Clearly, striking one of Israel’s most advanced warships would be a major victory for Islamic Resistance in Iraq and it remains possible that the attack last night was also targeting a Sa'ar 6 class corvette or other Israeli Navy assets in the port of Eilat.

As it is, the successful combat debut of the C-Dome does much to prove the expanding air defense capabilities of the Israeli Navy as well as its recently introduced Sa’ar 6 class corvettes. Four of these German-built warships have now been commissioned, with the first of them, INS Magen, having been deployed to the Red Sea for the first time last December.

That deployment was in response to the escalating Houthi offensive, including attacks using drones, cruise missiles, and ballistic missiles. Normally, the Sa’ar 6 class corvettes are primarily expected to defend the highly strategic offshore gas platforms within Israel’s exclusive economic zone (EEZ) in the eastern Mediterranean.

Sa’ar 6 class corvette of the Israeli Navy. Israel Defense Forces

In terms of air defense missiles, each Sa’ar 6 class vessel is armed with two C-Dome systems, each armed with 20 Tamir interceptor missiles, as well as Rafael Barak-8 surface-to-air missiles, which are launched from 32 vertical launch cells.

While the Barak-8 is intended to engage targets out to around 60 miles, including supersonic anti-ship missiles, the C-Dome is designed to intercept and destroy lower-flying aircraft, anti-ship missiles, as well as short-range rockets and artillery shells — and drones.

A Barak-8 missile is launched from a Sa’ar 6 class corvette during live-fire tests. Photo by Israeli Ministry of Defense/Anadolu Agency via Getty Images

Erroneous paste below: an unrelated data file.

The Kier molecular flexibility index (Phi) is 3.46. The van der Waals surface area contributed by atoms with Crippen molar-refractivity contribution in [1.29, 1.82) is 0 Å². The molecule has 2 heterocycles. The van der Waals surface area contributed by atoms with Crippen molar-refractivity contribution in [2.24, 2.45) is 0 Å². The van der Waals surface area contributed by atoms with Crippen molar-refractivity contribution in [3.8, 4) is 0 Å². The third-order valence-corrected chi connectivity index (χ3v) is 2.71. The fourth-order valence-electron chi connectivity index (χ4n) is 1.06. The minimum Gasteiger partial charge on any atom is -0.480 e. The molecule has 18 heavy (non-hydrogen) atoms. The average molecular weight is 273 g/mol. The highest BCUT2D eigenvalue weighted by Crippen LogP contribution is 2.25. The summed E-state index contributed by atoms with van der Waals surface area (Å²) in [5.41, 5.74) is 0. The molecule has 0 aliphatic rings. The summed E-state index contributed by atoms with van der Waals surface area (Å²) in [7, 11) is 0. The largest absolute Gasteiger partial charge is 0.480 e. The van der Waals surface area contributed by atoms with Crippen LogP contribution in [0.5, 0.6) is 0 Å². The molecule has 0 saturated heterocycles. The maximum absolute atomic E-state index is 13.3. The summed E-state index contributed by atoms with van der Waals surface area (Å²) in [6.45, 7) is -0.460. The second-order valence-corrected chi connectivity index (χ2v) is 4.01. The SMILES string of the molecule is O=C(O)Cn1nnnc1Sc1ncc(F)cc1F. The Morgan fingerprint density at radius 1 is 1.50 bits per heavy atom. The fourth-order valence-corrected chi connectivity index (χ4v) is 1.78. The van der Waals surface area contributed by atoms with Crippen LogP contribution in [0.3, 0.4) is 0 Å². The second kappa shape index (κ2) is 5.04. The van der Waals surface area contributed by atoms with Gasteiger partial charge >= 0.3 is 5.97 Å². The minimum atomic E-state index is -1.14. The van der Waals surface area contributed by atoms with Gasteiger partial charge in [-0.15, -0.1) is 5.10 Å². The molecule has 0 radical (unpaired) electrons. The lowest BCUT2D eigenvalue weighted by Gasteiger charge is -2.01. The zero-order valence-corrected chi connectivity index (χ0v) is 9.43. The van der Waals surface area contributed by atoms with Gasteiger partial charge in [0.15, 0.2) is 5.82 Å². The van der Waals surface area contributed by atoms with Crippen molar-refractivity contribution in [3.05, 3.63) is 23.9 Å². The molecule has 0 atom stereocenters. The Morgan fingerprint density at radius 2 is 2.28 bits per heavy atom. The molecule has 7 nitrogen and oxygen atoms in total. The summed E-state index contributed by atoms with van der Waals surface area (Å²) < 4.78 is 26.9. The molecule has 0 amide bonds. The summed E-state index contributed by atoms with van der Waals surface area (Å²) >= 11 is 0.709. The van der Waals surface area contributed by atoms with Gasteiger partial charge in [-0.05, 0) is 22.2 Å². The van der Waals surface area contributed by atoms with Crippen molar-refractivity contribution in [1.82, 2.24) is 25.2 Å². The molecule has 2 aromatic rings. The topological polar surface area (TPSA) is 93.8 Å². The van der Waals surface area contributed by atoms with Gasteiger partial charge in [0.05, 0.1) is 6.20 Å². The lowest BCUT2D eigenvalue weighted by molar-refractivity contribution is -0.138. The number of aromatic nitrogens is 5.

The naval C-Dome uses the same interceptor missiles and other components from the land-based Iron Dome, together with the ship’s own surveillance radar.

In the Sa’ar 6 class, the C-Dome is installed as a fully integrated vertical launch system. This is in contrast to the earlier Sa’ar 5 ships, which have been noted in the past with one or more land-based Iron Dome batteries installed temporarily on the flight deck. As long ago as 2016, the IDF confirmed that this installation had been successfully tested, shooting down short-range rockets launched from the shore.

Images of twin Iron Dome batteries onboard the Israeli Navy Sa’ar 5 corvette Lahav (linked here if the tweet does not propagate below):

Regardless, now that the Sa’ar 6 class is operational, it brings with it as standard the C-Dome as part of a highly flexible air defense array.

What’s especially notable about the warships in this context is the fact that they are fully integrated within Israel’s wider land-based air defense network that includes Iron Dome, David’s Sling medium/long-range surface-to-air missile, and other assets. You can read all about this unique multi-tier air defense architecture in this previous War Zone feature.

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With both the Houthis and the Islamic Resistance of Iraq committed to continuing their attacks on Israel as long as the war in Gaza rages, and regional tensions building between Israel, Iran, and Iranian proxies, there will almost certainly be more opportunity for the Sa’ar 6 class to employ their highly capable air defense systems to engage drones and missiles over the Red Sea. At the same time, the repeated attacks launched against Eilat demonstrate the potential vulnerability of Israeli warships when they are in port here.

Whatever the target of last night’s attack on Eilat, the C-Dome emerged victorious against the drone on this occasion, with an important demonstration of its operational capabilities.